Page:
Weekend programmes consisted chiefly of Saturday morning programmes on BBC1, such as Going Live! and from 1987. BBC2 broadcast children's programming when the Open University was not being shown. This block, which ran between October and January, was initially called Now on Two and was later rebranded to But First This on 2. Children's BBC would also broadcast on weekday mornings during school holidays on either BBC1 or 2, and for a few years from 1987 was also branded But First This. By 1992 children's programmes broadcast all morning on BBC Two leading up to the older pop show The O Zone.

In 1995, children's programmes started to be shown on BBC Two at weekday breakfast. The block was called The Children's BBC Breakfast Show. By 2000, the C BBC Breakfast Show would air from 07:00 to 09:00, extended in the School holidays with C BBC mostly on BBC One in the Christmas holidays, followed by the birthday card slot from 10:00 to 10:50, often linked by one of the Breakfast Show presenters; a single or more preschooler shows would air around 1:00pm, also on BBC Two, linked by one of the presenters and Emlyn the Gremlyn then the afternoon block on BBC One would begin at 3:25pm with a mixture of younger kids shows and older kids' shows, linked by two presenters and Emlyn the Gremlyn. Weekend programmes consisted chiefly of Saturday morning programmes on BBC One with C BBC from 07.00 to 09.00, Linked by the presenters, with Live & Kicking taking over from 09.00 until 12.10. Sunday morning consisted with the C BBC Birthday Cards on BBC One from spring until the autumn with C BBC on BBC Two starting from 08.15 in the spring and summer and at 07.00 in the autumn and winter with the slot finishing at 11.15. In the summer the C BBC slot would begin on BBC Two at 07.00 in it's breakfast show slot before switching to BBC One at 09.00, finishing at 11.15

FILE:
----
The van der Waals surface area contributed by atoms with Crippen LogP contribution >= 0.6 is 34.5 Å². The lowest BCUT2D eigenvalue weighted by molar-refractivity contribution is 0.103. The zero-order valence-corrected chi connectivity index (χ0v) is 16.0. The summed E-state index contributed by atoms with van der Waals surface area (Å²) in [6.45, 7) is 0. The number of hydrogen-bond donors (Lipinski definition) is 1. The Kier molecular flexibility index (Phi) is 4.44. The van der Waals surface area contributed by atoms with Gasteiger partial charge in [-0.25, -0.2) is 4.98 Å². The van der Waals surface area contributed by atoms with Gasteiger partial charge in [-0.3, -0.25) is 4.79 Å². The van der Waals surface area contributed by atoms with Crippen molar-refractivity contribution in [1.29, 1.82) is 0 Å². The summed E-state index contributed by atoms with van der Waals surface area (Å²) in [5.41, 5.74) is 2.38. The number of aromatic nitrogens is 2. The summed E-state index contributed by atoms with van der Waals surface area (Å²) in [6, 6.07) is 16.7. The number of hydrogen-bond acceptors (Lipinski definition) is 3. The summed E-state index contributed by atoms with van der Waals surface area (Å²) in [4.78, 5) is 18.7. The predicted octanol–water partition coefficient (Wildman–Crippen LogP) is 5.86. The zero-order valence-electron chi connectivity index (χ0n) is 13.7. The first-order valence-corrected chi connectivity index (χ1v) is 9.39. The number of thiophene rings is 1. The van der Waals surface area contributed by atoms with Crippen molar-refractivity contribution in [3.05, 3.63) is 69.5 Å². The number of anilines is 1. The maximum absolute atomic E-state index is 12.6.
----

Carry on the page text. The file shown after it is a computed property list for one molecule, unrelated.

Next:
Relaunch to CBeebies & CBBC

Further changes to the schedule were rolled out during the 1990s and 2000s, including the introduction in the late 1980s of Sunday morning programmes on BBC 2, initially only during the Open University's winter break and then subsequently year-round; the introduction of a regular weekday morning "breakfast show" format, also on BBC Two; the relocation of the daytime pre-school slot to BBC Two, later returning to BBC One at the start of the afternoon block.

The lunchtime block also continued to air on BBC Two. From 1990-1993 like the previous block "See-Saw", this was introduced by the continuity announcer. In 1993 Children's BBC launched a "Lunchtime Club" for this slot and introduced by the then rota of CBBC presenters. In 1996 it was handed back to the continuity announcer's duty again to introduce the programmes. From 1998-1999, just a ident was played out with no announcements.